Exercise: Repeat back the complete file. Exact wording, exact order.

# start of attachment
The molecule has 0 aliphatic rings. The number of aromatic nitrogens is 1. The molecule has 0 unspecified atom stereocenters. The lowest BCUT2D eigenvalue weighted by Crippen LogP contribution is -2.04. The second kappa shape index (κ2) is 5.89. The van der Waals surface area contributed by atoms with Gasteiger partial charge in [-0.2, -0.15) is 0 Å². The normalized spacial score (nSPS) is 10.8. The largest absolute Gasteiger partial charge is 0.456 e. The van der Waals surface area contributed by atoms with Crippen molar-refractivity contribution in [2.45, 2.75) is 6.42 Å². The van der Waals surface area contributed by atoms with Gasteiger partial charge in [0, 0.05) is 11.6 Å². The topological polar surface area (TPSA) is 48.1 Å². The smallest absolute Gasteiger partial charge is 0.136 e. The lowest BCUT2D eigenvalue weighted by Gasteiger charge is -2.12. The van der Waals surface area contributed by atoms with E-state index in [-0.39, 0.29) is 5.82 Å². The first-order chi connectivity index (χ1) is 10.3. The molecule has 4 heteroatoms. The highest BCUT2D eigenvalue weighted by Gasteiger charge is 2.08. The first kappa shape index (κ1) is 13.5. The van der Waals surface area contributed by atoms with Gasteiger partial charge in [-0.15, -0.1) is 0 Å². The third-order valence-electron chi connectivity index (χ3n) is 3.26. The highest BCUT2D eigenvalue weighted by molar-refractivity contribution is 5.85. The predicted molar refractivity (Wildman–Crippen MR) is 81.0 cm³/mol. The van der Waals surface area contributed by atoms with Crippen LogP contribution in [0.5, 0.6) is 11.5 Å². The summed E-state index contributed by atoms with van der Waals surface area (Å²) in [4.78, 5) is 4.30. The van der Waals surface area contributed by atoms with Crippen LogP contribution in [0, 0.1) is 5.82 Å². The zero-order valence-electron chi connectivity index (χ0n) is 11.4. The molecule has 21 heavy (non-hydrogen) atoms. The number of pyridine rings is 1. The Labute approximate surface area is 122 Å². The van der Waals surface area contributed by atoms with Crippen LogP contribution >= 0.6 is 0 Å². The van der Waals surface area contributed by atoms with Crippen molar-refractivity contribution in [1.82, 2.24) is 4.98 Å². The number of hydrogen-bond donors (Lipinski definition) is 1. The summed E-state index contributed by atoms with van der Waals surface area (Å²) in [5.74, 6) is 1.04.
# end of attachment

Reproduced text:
The molecule has 0 aliphatic rings. The number of aromatic nitrogens is 1. The molecule has 0 unspecified atom stereocenters. The lowest BCUT2D eigenvalue weighted by Crippen LogP contribution is -2.04. The second kappa shape index (κ2) is 5.89. The van der Waals surface area contributed by atoms with Gasteiger partial charge in [-0.2, -0.15) is 0 Å². The normalized spacial score (nSPS) is 10.8. The largest absolute Gasteiger partial charge is 0.456 e. The van der Waals surface area contributed by atoms with Crippen molar-refractivity contribution in [2.45, 2.75) is 6.42 Å². The van der Waals surface area contributed by atoms with Gasteiger partial charge in [0, 0.05) is 11.6 Å². The topological polar surface area (TPSA) is 48.1 Å². The smallest absolute Gasteiger partial charge is 0.136 e. The lowest BCUT2D eigenvalue weighted by Gasteiger charge is -2.12. The van der Waals surface area contributed by atoms with E-state index in [-0.39, 0.29) is 5.82 Å². The first-order chi connectivity index (χ1) is 10.3. The molecule has 4 heteroatoms. The highest BCUT2D eigenvalue weighted by Gasteiger charge is 2.08. The first kappa shape index (κ1) is 13.5. The van der Waals surface area contributed by atoms with Gasteiger partial charge in [-0.15, -0.1) is 0 Å². The third-order valence-electron chi connectivity index (χ3n) is 3.26. The highest BCUT2D eigenvalue weighted by molar-refractivity contribution is 5.85. The predicted molar refractivity (Wildman–Crippen MR) is 81.0 cm³/mol. The van der Waals surface area contributed by atoms with Crippen LogP contribution in [0.5, 0.6) is 11.5 Å². The summed E-state index contributed by atoms with van der Waals surface area (Å²) in [4.78, 5) is 4.30. The van der Waals surface area contributed by atoms with Crippen LogP contribution in [0, 0.1) is 5.82 Å². The zero-order valence-electron chi connectivity index (χ0n) is 11.4. The molecule has 21 heavy (non-hydrogen) atoms. The number of pyridine rings is 1. The Labute approximate surface area is 122 Å². The van der Waals surface area contributed by atoms with Crippen LogP contribution >= 0.6 is 0 Å². The van der Waals surface area contributed by atoms with Crippen molar-refractivity contribution in [1.82, 2.24) is 4.98 Å². The number of hydrogen-bond donors (Lipinski definition) is 1. The summed E-state index contributed by atoms with van der Waals surface area (Å²) in [5.74, 6) is 1.04.